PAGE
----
From a level design perspective, Not a Hero suffers from a lack of variety. All of the levels involve you ascending or descending various buildings, all of which look the same aside from some decoration to reflect the current gang you’re fighting or the contents of some special rooms. What it lacks in aesthetic design, it makes up for with enemy placement. Enemies are always placed to be challenging but fair. Even when the game has enemies run after you from other floors, they are shown in clear sight so you can be ready. With the exception of the final section of the final level (which inexplicably ignores most of these rules), these design choices keep frustration down to a minimum.


However towards the end of the game, you’ll find yourself struggling with the cover and sliding mechanics. See, they are mapped to the same button. If you tap the button, you’ll slide to the next available cover. If you hold the button, you’ll slide until you lose momentum. If you hold the button but let go before you’re done sliding, you’ll lock into the nearest cover. In the heat of battle, I found myself sliding around when I wanted to go into cover and going into cover when I wanted to slide into an enemy while I could. I wish there was an option to map these two mechanics onto separate buttons, as it would’ve fixed the issue.

Not a Hero has 21 levels to complete. It took me about five hours to beat it, and I died a lot so it’s not a very long game. That said, each level has extra objectives that will raise your rating if you complete them. This will raise your Approval Rating, which will help unlock more characters. Most of the game’s difficulty and replay value comes from these challenges. A lot of them will have you explore the level more or kill enemies quicker, bloodier, or more methodically, which is fine. However, others have time limits which feel unnecessary. The ones involving payphones or reporters are the most annoying, as you’ll never get them the first time because you don’t know where they even are!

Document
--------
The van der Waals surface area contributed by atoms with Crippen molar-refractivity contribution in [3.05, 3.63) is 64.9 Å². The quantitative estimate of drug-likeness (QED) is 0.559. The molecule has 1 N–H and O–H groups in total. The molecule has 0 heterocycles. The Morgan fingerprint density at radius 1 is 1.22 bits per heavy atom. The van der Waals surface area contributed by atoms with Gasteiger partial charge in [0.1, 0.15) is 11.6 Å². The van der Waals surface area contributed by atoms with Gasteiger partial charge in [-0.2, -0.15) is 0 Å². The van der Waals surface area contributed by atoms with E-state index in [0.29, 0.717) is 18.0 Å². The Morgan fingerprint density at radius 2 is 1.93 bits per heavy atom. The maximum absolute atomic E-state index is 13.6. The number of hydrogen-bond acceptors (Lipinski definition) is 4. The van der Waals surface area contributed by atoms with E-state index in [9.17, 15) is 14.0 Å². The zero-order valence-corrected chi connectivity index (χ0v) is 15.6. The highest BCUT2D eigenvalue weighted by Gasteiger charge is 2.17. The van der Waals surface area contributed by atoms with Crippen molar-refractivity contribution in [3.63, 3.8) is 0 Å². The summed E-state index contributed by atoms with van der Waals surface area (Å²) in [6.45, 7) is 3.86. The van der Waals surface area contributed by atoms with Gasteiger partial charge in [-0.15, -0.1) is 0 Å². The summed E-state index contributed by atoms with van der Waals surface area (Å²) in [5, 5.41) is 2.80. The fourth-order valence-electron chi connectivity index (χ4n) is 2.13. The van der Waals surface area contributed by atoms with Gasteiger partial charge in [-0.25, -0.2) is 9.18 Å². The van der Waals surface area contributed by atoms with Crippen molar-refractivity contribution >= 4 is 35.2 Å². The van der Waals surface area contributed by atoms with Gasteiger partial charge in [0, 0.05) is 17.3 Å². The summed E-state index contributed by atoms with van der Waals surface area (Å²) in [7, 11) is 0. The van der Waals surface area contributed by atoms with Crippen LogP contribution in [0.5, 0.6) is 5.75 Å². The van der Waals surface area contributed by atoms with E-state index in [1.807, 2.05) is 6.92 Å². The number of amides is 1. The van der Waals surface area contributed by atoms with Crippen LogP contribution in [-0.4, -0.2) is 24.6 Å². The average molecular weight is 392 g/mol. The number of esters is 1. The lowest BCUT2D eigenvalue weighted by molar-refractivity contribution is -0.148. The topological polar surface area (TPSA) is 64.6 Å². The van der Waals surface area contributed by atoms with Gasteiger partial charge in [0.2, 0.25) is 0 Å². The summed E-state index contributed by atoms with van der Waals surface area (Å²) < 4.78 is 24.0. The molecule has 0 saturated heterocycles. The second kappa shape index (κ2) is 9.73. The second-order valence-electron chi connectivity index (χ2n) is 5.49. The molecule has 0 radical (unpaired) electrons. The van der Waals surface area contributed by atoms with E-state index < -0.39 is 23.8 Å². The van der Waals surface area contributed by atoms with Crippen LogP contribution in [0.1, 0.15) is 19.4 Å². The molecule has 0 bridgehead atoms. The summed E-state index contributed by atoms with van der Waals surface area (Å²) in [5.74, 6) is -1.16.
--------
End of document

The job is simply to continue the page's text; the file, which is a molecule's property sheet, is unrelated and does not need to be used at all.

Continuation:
Technically, I had no issues with Not a Hero. Everything ran fine at a solid 60fps with no frame drops or glitches. However for a PC game, Not a Hero is sparse on options. Not that a game like this would need a lot but there’s no vsync, multiple resolutions, or even a windowed mode. You can’t even turn down the audio! You can just turn the music and sound effects off and on. Thankfully, you can remap the buttons on your controller but even that doesn’t allow you to see what the previous mappings are. Tsk. Tsk.

The Verdict: 8.0 of out 10

There are a few things that keep Not a Hero from being a current day action retro classic in the vein of Hotline Miami, but it doesn’t prevent the game from being enjoyable. With fun and challenging gameplay, charming presentation, and a great sense of humor, you should pick up Not a Hero. After all, you want to be on Bunnylord’s side. He can get free milkshakes at Aunt Ruby’s restaurant. They have vanilla, strawberry, and wombat flavors, you know!

For more information about what the score means, check out our official review scale.

Esteban Cuevas is an Associate Writer for MONG and is very terrific. You can follow him on Twitter, YouTube, and WordPress.